The Assassination of Jesse James by the Coward Robert Ford

Casey Affleck and Brad Pitt in The Assassination of Jesse James by the Coward Robert Ford


A movie for every day of the year – a good one



3 April


Jesse James dies 1882

On this day in 1882, the outlaw Jesse Woodson James died. Born in Missouri, he had come to prominence as the leader of the James-Younger gang having served as a Confederate guerrilla in the American Civil with his brother Frank. Continuing in peacetime the activities that had been sanctioned during the war, he robbed banks, trains, stagecoaches. His gang was most prolific from the years immediately after the War, which had ended in 1865, and it continued successfully until 1876 when its raid on a bank in Northfield, Minnesota, failed, resulting in the death or capture of several gang members. Harried by the law and the Pinkerton men (whose founder, Allan Pinkerton saw the James-Younger gang as a personal affront), James continued recruiting new members. The gang lived almost beyond the law in Missouri, where former Confederates in the government refused to vote in favour of increased rewards for the gang’s capture, in spite of public opinion gradually turning against the gang when it was realised it wasn’t a Robin Hood organisation. In spite of reluctance of the legislature the governor managed to get the bounty on the James brothers’ heads increased to $5,000 each, by appealing to the railroad and postal services. Robert Ford, newest recruit to the gang, took the bait and fatally shot Jesse James in the back while he was dusting a picture. James was 34.




The Assassination of Jesse James by the Coward Robert Ford (2007, dir: Andrew Dominik)

The title comes from Ron Hansen’s original book, and that comes from the epitaph that James’s mother wrote for him: In Loving Memory of my Beloved Son, Murdered by a Traitor and Coward Whose Name is not Worthy to Appear Here. This fictionalised retelling of the last months of the outlaw’s life makes claims for authenticity and does stay close to the known facts – it was Robert Ford who shot him, aged 19, largely, it seems, because he was a young man in a hurry. Here a 44-year-old Brad Pitt plays a 34-year-old James, and Casey Affleck is also around ten years older than the real Ford. It doesn’t matter much – we get the drift. Pitt plays James as a little mad, a little bad, a legend already in his own eyes, a paranoid man growing increasingly keen on staying alive rather than risking all for glory and cash. We’re following him through the last stretch of his life, when, much like a film star, he is hemmed in all sides, his reputation preceding him, his options limited though he still lives a life many would envy. Pitt plays James in the way Burt Reynolds might have done a generation back, all smiles, white shirt and bluff masculinity, a touch smug. It’s a good performance, possibly one of his best, but Casey Affleck’s is better: he’s urgent, alive, as Ford, the “coward” who did him in.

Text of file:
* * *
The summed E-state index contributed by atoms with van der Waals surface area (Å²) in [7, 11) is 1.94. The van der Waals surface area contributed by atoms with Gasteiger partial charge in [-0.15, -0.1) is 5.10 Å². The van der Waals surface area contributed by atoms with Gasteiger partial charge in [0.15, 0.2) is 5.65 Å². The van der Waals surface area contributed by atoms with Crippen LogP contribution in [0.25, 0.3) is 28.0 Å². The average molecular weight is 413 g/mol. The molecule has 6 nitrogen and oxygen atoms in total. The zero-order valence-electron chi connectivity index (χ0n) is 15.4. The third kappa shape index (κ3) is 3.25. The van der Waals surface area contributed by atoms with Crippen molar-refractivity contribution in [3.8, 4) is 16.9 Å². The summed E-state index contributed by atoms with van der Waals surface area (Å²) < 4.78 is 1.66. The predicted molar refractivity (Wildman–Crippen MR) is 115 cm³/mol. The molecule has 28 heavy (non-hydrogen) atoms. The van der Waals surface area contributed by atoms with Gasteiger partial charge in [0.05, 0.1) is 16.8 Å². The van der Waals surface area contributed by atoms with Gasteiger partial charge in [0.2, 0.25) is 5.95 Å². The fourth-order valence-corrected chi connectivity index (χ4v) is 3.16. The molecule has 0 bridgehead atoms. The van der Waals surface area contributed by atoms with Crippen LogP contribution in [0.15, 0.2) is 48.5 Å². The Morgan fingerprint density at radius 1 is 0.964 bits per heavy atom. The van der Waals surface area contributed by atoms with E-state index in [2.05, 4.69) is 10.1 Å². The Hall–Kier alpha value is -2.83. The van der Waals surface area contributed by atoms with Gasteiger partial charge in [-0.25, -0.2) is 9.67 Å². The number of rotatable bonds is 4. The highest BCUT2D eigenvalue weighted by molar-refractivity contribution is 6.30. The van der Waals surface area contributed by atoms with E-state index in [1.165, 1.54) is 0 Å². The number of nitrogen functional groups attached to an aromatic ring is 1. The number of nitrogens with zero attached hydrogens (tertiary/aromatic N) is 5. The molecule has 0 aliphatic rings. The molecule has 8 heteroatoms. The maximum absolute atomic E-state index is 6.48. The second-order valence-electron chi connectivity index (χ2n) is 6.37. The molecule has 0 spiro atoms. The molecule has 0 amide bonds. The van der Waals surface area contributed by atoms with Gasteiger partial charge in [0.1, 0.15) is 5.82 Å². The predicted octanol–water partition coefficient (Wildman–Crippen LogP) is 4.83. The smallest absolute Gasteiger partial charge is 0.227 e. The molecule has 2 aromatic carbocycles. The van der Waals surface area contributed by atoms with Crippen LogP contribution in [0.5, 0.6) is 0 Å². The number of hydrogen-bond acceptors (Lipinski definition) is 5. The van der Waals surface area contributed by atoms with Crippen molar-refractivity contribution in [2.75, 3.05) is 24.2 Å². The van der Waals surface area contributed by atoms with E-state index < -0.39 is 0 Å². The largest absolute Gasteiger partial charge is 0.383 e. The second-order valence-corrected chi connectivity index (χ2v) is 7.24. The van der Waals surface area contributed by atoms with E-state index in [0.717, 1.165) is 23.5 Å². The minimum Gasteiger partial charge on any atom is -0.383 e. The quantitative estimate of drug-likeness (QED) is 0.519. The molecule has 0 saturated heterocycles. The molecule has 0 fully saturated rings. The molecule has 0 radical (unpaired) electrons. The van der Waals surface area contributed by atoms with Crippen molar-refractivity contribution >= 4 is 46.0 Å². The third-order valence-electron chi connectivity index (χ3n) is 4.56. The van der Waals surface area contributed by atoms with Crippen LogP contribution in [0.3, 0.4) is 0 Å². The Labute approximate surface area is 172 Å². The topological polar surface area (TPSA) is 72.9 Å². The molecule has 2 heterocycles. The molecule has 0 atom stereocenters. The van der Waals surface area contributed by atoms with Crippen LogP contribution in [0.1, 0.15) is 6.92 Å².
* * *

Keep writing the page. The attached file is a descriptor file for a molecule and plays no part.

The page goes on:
Andrew Dominik’s film is as long as the title suggests, similarly flowery and its goal of accuracy was initially resisted by the studio, who eventually relented (because Pitt backed Dominik). Maybe they had originally expected something more like Dominik’s aggressive madhouse Chopper. Well they didn’t get it.
“When the legend becomes fact, print the legend” is the banner statement that ends The Man Who Shot Liberty Valance, and Dominik has that movie in mind with his frequent cutaways to remind us that American pulp fiction was immortalising James even before he was dead. It’s a framing device that isn’t necessary and it slows the film down. But its existence does add a bit of weight to the idea that the entire film at a meta level is about stardom, the onerous responsibility of it all, the noblesse oblige – watch again the scene in which Ford kills James and how James, Christ-like, approaches it in a “they will be done” manner. Oh, the humanity. And again notice how meaningless and routine Ford’s life becomes once James is gone. At this level the film is either much more interesting, or as big a laugh as it’s possible to have, depending on your point of view. Brad, we don’t deserve you. Either way, Roger Deakins’s cinematography – surely this is one of the best-looking westerns ever made – would have you incline to the former.



Why Watch?